Breaking the habit
The late nights have started again. Before I left for Malaysia, I promised myself I’d sleep early and wake up early. But it’s midnight and I’ve just arrived at SM’s house, one of my best friends from high school. Small Sis tags along and best friend, S has already been here for an hour.
We mope around, all four stretched out on her double bed. In the background, the Haiti earthquake is unravelling on CNN. The big plasma TV is showing footages of buildings crumbling and people suffering. But we are looking at SM’s handbags from Bangkok, asking her how much they cost and gushing over their unbelievable resemblances with the real deal. S is on the Apple Mac while simultaneously reading Photography Magazine.
“The only thing is you have to buy them in bulk,” SM tells us about shopping in Bangkok. “So buy different colours of each and share them with your friends.” She and her sister did not have enough time to shop.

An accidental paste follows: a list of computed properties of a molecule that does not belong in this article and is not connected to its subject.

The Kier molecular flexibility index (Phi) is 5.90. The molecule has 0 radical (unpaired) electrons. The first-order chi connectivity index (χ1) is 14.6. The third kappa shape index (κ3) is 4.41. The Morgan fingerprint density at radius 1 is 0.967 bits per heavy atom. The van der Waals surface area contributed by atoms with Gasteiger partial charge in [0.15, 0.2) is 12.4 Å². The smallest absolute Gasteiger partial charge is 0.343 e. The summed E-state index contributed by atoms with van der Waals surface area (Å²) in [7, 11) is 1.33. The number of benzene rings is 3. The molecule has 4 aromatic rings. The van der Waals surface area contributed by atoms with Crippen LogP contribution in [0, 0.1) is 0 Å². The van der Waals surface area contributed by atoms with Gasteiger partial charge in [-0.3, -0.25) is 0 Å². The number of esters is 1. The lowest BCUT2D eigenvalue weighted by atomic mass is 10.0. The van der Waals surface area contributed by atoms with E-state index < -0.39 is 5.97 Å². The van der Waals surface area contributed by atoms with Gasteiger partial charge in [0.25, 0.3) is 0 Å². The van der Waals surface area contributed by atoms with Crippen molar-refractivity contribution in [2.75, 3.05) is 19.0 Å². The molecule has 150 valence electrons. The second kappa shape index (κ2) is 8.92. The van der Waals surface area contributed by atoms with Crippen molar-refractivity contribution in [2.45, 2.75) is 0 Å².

The air-conditioning is cooling and the bed comforting. Like hegemony, the pillow is absorbing my criticisms of shopping and excessive material wealth. But soon enough I find the pillow comfortable to rest upon. In our own world and in our own time, youth, affluence and invincibility are our key strengths.
Late nights at SM’s: disco dancing in our own world
Instant cameras and instant noodles
We play around with her array of Polaroids and DSLRs. But soon we get hungry, so we go downstairs to have instant noodles. SM’s dad is pottering about the kitchen, unable to sleep and also looking for a midnight snack. We sit around the kitchen table, slurping MAMA’s tomyam noodles and eating layered cheesecake.
Is more better? Instant cameras, all belonging to one girl
We go back upstairs, and Sis and I help SM find a tea cup she bought from Japan among her shopping mess on the floor. We can’t find it, and before we know it, it is 5am and time to leave.